But isn't he right though? The season is too long, that is why so many players burn out on both tours. It's ridiculous how in tennis you're viewed as old at 25, while in other sports you can play well into your mid and late 30s. Don't you think the length of the season has something to do with guy's careers being so short in comparison to other sports?

good point. my hat goes off to guys who are able to grind it out at the top of the tour, 5+ day tournaments, week in and week out. it sheds some light on how much guys have to go through in order to stay on top and hold the number 1 spot for x number of consecutive weeks.

film1
10-12-2009, 01:32 PM
I agree, It is difficult to have the mental and physical ability, let alone the passion for something you play year round at such a high level.

It's not a reasonable schedule right now and that is one of the big reasons tennis players almost age in dog years.

Carsomyr
10-12-2009, 01:45 PM
He brings up good points, but it's unsurprising that the loudest outcry against the schedule is from the WORST scheduler in tennis history - he could have opted to skip Monte Carlo; he didn't. He could have skipped Beijing and Shanghai, like Roger and Murray, and risk whatever weak punishment the ATP wouldn't dare attack him with anyway; he didn't.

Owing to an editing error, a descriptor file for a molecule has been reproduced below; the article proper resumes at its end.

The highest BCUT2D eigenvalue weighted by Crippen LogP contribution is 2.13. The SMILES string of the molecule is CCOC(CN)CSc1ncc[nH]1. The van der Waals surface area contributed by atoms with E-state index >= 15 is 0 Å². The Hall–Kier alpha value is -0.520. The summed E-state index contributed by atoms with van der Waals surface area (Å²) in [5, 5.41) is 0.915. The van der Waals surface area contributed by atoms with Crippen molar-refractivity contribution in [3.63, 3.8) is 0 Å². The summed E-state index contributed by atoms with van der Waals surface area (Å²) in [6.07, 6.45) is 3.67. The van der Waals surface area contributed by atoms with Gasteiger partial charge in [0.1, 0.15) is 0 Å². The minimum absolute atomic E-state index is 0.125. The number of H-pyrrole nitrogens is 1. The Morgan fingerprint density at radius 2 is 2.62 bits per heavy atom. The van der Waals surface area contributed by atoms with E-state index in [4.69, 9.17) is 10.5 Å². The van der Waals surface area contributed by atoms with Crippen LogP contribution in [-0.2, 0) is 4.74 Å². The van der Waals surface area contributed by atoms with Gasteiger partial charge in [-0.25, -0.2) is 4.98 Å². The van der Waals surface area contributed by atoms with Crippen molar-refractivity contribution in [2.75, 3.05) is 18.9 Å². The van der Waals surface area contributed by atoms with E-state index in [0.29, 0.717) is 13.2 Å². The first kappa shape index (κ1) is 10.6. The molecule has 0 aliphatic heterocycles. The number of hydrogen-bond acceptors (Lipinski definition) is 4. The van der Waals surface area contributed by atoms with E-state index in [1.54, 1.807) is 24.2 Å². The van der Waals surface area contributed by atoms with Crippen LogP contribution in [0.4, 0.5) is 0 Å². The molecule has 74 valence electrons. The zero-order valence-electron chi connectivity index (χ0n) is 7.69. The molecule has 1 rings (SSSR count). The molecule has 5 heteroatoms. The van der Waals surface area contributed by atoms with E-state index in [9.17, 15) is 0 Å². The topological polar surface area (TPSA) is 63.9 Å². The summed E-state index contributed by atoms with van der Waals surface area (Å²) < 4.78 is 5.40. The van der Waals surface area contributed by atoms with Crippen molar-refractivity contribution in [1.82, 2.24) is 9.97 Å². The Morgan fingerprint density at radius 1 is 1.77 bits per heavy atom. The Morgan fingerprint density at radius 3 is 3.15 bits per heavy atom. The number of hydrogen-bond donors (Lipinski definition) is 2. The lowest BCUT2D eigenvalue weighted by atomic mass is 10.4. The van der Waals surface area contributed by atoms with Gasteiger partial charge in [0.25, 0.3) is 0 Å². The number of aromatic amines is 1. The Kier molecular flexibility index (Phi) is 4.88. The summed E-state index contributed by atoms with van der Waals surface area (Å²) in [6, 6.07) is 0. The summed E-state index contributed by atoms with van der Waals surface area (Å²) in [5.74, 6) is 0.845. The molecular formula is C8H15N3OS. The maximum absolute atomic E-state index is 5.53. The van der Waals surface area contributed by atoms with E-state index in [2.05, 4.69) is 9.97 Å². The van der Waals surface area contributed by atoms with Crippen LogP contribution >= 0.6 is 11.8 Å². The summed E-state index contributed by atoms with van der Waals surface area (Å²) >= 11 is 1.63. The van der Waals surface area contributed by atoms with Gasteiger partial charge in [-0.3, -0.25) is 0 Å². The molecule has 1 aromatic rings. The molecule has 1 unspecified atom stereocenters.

It is too long, but if scheduled correctly, one can effectively avoid burnout and avoid playing an absurd amount of matches. His point about playing the most or second most matches every year is ridiculously whiny; the other members top players have the same expectations on them, yet rarely do their number of matches come remotely close to his. Not just singles, but for whatever reason, he thinks it is a wise decision to play quite a few doubles matches every year, too: over twenty last year and over ten this year.

World Beater
10-12-2009, 02:15 PM
everyone plays the same schedule. So if some players are able to play the full schedule, it is to their full credit.

players at the end of the day are in charge of their performances and their schedule.

Gorecki
10-12-2009, 02:25 PM
yet, he keeps playing doubles...

zagor
10-12-2009, 02:33 PM
If Nadal is so concerned about players getting injuried and being burned out for starters he should lobby for the return of carpet for the entire indoor season as a legitimate surface again since it's easier on the legs than HC and points are much shorter(less rallies,less running around etc.).

Also returning Wimbledon and USO to it's 90s speeds would be great as well since as I said shorter rallies and less running=less injuries.

Gorecki
10-12-2009, 02:36 PM
Player Council
Roger Federer (Pres.)
Rafael Nadal (VP)
Novak Djokovic
Fernando Gonzalez